While people should definitely not get their hopes up for the mythical Apple television set to make an appearance at WWDC, it’s possible that we could see some minor announcements about the company’s favorite hobby.
One persistent rumor is that Apple will finally open up its set-top box to third-party developers looking to make apps, which would mesh well with a WWDC debut. But given the recent announcement that the CW will have its own app on the home screen, our money’s on Apple keeping tighter control of that platform for the time being.
Turn the iRadio up for that sweet sound
Much virtual ink has been spilled on Apple’s alleged entry into the music-streaming service. With reports of deals between Cupertino and record labels leaking out like summer movie-plot spoilers, it would be foolish to assume that Apple is not working on such an offering—but that doesn’t mean we’ll see it at WWDC. After all, the company has established a pattern of rolling out music- and media-related announcements in the fall, just in time for the holiday season, and developers have little to be interested in from a music-streaming service (except, of course, in their position as consumers themselves). But, in a lesson that we learned from Sean Connery, we will never say never again.
Developers would certainly love to have more access to all the things that Apple has access to. On iOS, this means that developers are hoping for a Notification Center widgets API, so that they can offer their own modules alongside (or instead of) Apple’s weather and stock tickers. They’d love to get custom, widget-style notifications on the lock screen, too. But Apple, with its vaunted philosophy of simplicity, may not yet be ready to share with developers the world over.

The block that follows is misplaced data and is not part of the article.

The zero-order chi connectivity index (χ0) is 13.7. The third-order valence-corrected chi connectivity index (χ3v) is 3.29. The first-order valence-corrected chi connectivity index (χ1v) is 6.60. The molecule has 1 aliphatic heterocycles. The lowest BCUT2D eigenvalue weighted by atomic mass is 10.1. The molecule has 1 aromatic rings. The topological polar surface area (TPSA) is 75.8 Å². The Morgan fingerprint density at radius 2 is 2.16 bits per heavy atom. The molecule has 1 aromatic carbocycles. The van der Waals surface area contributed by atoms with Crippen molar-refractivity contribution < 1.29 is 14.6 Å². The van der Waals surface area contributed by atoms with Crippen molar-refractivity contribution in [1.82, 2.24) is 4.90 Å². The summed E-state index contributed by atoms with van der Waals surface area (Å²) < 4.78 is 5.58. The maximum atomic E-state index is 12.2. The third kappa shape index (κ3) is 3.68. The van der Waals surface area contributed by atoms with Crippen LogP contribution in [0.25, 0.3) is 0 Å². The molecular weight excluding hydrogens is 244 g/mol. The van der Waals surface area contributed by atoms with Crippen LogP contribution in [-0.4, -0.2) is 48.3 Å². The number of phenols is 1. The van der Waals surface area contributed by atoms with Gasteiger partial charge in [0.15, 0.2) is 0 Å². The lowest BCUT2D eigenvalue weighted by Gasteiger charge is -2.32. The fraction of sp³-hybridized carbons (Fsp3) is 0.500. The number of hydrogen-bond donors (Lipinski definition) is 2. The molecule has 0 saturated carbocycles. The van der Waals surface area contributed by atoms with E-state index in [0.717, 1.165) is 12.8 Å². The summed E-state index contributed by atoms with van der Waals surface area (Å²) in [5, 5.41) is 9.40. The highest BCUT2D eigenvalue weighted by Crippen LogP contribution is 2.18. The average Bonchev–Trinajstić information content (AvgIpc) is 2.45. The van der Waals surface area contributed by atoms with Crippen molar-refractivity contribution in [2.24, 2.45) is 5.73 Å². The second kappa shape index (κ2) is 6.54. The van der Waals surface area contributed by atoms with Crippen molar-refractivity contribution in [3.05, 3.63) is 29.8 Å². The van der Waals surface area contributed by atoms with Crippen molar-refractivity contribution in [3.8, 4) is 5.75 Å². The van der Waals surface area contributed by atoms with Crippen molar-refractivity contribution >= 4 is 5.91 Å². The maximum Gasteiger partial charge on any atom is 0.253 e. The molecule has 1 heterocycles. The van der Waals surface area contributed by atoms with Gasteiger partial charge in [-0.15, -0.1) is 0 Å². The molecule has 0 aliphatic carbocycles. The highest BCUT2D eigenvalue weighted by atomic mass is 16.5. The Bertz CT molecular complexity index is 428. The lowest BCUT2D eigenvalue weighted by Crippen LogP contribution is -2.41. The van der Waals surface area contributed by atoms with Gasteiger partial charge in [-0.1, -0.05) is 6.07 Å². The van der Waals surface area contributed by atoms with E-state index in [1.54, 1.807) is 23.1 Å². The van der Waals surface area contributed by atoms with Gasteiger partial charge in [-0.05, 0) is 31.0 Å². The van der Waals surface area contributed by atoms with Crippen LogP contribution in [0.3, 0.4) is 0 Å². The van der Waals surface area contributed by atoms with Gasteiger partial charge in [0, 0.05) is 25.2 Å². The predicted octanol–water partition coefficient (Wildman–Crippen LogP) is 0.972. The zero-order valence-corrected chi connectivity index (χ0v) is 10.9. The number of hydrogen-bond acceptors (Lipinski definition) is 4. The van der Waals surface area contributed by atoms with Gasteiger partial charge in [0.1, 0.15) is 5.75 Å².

Speaking of access, developers also want to integrate their apps with Siri on iOS (and on OS X, if the virtual assistant comes to the Mac). But that’s a goal that has its fair share of challenges, and it’s unclear whether Apple has put the time and effort into overcoming those yet.
Finally, software makers would be thrilled if Apple allowed users to specify third-party apps as defaults for certain tasks, such as email, calendaring, and Web browsing. Tim Cook recently said at the D11 conference that people will probably see Apple open up in the future, “but not to the degree that we put the customer at risk of having a bad experience.” Does a “bad experience” include using Chrome instead of Safari for your default iPhone Web browser? We’ll find out next week.